Inside the circle: helping to construct and innovate for a more sustainable future.

After four years away, the world’s largest and most iconic quarrying, construction, and recycling exhibition, Hillhead 2022, returned. The iconic tradeshow offered 600 UK and international suppliers of plant, equipment and materials, the chance to showcase their products and services.

A wide shot photograph of an outdoor exhibition of engineering and farming vehicles

Always at the forefront of marketing in the construction industry, Wyatt International sent an experienced team of PR, content, video, social media and key account management specialists inside Buxton’s working quarry. Not only did our team support their clients’ event activity but also got a peek at what new innovations, trends and technologies are being brought to the market.

The challenge to reaching net zero.

For many, the recent pandemic has caused a lot of uncertainty bringing with it unprecedented change. The quarrying, construction, and recycling industries had to circumnavigate supply chain issues, the rising cost of materials and staff shortages. Internal and external processes had to be re-evaluated and tested to ensure the continued delivery of products and services, while at the same time ensuring customer satisfaction stayed at a consistently high level.

Despite these challenges, there was plenty to be optimistic about, and as we wandered through the stands it was clear that sustainability was the hot topic of conversation. The goal is for these companies to use new and innovative modern methods to help deliver net zero targets by 2050. The sheer size of the machinery and equipment was astounding, and the technology that is being used to drive them is incredibly advanced, but these industries can have a huge environmental impact.

Site tools, machinery and equipment require a lot of energy to run which leaves a large carbon footprint behind. However, when it comes to decarbonisation, it was encouraging to hear that these companies are continually developing and working to improve their products so that they can become more fuel-efficient, which means lower C02 emissions over the next few decades.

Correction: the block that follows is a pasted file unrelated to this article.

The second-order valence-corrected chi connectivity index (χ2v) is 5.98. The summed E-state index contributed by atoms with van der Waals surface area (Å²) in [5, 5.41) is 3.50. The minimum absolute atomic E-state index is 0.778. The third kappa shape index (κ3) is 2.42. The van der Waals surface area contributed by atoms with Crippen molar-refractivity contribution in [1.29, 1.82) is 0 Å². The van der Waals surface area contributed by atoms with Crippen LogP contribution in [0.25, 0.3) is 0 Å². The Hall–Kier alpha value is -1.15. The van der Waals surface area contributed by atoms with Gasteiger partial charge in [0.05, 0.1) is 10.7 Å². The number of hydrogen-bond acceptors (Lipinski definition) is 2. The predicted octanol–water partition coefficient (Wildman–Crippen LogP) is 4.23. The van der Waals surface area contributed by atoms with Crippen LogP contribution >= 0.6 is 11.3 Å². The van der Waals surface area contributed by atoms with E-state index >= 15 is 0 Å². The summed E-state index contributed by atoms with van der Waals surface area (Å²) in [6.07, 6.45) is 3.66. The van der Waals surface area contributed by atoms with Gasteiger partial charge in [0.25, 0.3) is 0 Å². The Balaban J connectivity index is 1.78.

An image of a construction equipment at an event, with a crowd walking through a quarry.

Moving to a digital future.

There were several industry trends influencing the development of the quarrying, construction and recycling industries – one of which is around stage V emissions. With the emission levels becoming more stringent it has meant that companies have had to adapt their equipment, tools and machinery accordingly to meet the requirements.

The reduction of these emission levels has seen a rise in the electrification of machinery and plant equipment. Electric construction vehicles can operate with reduced noise levels and as there are no harmful emissions, are more versatile to work in environments where there is a lack of ventilation. However, electrification is not without challenges, such as how the vehicles and equipment are charged, either on or off-site.

Another topic of conversation was digitalisation, and many of the key stakeholders and industry experts we spoke to said that remote working and restricted travel meant that companies will be looking to increase their digital investment over the next couple of years. Whether it is a way to streamline internal processes with cloud-based tools or communicate with clients, these digital practices will allow companies to work collaboratively with their clients more efficiently.

Interview taking place at Hillhead 2022

The supply chain comes full circle.

One significant trend focuses on businesses creating a circular economy. This involves creating supply chains that aim to recycle the resources used in creating their products. The benefits include reducing the carbon footprint and cost-efficiency, something which one of our clients, Kal Tire, does very well. This business model allows companies to become recourse efficient, utilising three possible strategies:

• Retain product ownership (RPO) – the producer rents or leases its product to the customer rather than selling it.

• Product life extension (PLE) – businesses design products to last longer, opening up the possibilities for markets in used products.

• Design for recycling (DFR) – businesses redesign their products and manufacturing processes to maximise the recoverability of the materials involved for use in new products.

Kal Tire’s Maple Program uses its technology and resources to give mining tires a new lease of life and helps businesses achieve environmental targets and recognition by retreading old tires. By analysing data Kal Tire can recognise customers’ carbon savings which are rewarded with accreditation and a certificate with one to five maple leaves depending on carbon savings achieved. This is a great example of a business putting sustainability at the top of its strategy and we were delighted to be there at Hillhead to support them.

It’s clear that the path to continued decarbonisation and digitalisation is not straightforward and these industries are going to have to adapt to change with even more challenging times ahead. As we look to the future, more green initiatives, ecodesigned products, connected technologies and ‘intelligent’ IIoT solutions should have a positive impact on performance efficiency and net zero emission targets. What is encouraging are the people working hard behind the scenes who are pushing the boundaries of research and development to better place themselves in a highly demanding market.

To find out how Wyatt International can help your construction innovate for a more sustainable future, contact us today.

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